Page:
I’ve just realised that I have made some work that you might like to see actually.  Before I went to Malaysia I was happily faffing about with some painting that I wasn’t sure would result it anything special but which I’d been wanting to have a go at for a while.  I’ve since had to put this project on hold because my mind has been on this exhibition for September, but this is where I got up to.  I have a friend called Andrew Taylor who is a poet.  I met him because he made a CD and book of poems called ‘The Liverpool Warehousing Co. Ltd.’ For which he interviewed me about being an artist with a studio in the Elevator Building  in Liverpool.  There’s more to read and you can buy a copy here.  https://zimzalla.co.uk/038-2/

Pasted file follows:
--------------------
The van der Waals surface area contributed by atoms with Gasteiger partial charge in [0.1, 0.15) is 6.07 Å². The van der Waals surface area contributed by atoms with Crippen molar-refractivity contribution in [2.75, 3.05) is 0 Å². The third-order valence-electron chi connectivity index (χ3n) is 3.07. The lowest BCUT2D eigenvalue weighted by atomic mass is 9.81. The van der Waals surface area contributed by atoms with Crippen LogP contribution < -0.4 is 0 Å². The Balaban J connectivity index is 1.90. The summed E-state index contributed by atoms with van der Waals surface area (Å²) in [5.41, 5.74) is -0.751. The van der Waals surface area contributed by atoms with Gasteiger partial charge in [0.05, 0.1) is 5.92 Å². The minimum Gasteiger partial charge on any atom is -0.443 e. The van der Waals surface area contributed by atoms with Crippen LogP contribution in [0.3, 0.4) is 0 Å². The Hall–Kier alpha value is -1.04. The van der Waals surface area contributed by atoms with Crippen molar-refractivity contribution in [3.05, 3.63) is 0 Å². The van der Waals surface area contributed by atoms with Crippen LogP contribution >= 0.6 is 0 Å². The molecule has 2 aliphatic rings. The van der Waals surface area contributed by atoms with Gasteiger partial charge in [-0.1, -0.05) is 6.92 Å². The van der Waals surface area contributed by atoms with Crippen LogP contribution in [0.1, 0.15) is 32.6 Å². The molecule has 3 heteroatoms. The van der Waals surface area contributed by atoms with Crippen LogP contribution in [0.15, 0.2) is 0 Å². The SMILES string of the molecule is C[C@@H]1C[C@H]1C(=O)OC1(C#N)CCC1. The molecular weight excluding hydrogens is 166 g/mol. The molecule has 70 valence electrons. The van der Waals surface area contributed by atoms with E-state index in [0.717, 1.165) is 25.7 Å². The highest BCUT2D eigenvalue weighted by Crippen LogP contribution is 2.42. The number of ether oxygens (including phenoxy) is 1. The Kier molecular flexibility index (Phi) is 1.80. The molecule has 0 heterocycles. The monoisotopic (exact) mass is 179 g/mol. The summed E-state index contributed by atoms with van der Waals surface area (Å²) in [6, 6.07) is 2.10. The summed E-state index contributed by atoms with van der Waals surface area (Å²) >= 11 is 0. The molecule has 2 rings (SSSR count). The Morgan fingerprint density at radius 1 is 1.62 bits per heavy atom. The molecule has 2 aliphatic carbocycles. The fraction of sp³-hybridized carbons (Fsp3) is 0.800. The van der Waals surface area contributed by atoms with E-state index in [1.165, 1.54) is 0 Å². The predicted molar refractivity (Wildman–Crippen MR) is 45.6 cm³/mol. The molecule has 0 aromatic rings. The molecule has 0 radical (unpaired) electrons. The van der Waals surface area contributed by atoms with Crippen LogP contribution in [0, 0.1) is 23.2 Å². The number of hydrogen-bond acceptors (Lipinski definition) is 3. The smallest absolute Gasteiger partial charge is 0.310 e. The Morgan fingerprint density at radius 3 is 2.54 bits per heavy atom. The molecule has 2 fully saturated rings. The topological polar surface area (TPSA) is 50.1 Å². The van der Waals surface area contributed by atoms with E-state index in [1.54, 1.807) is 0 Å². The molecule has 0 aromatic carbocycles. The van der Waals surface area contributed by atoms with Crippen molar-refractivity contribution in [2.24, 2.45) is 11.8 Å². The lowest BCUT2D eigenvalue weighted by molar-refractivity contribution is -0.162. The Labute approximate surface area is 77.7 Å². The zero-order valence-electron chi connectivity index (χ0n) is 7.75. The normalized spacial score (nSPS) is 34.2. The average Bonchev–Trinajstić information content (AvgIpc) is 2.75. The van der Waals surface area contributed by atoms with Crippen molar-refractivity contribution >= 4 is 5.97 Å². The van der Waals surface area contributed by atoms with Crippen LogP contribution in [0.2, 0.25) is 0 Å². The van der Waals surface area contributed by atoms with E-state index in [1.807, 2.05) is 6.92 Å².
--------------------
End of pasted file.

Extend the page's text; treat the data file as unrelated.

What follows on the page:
I got along very well with Andrew and we chat on twitter and we decided to do something collaborative.  Andrew is making 140 poems each with a limit of 140 characters (as with twitter) and I have been sending him images of these little paintings I’ve been making, during the painting process and he’s been writing poems alongside.  The paintings themselves are of Gulangyu, which I’ve made work about before and you can read about that here http://www.josiejenkins.co.uk/JosieJenkinsArtist/Pages/Gallery%20Pages/Distorted%20View%20NEW.htm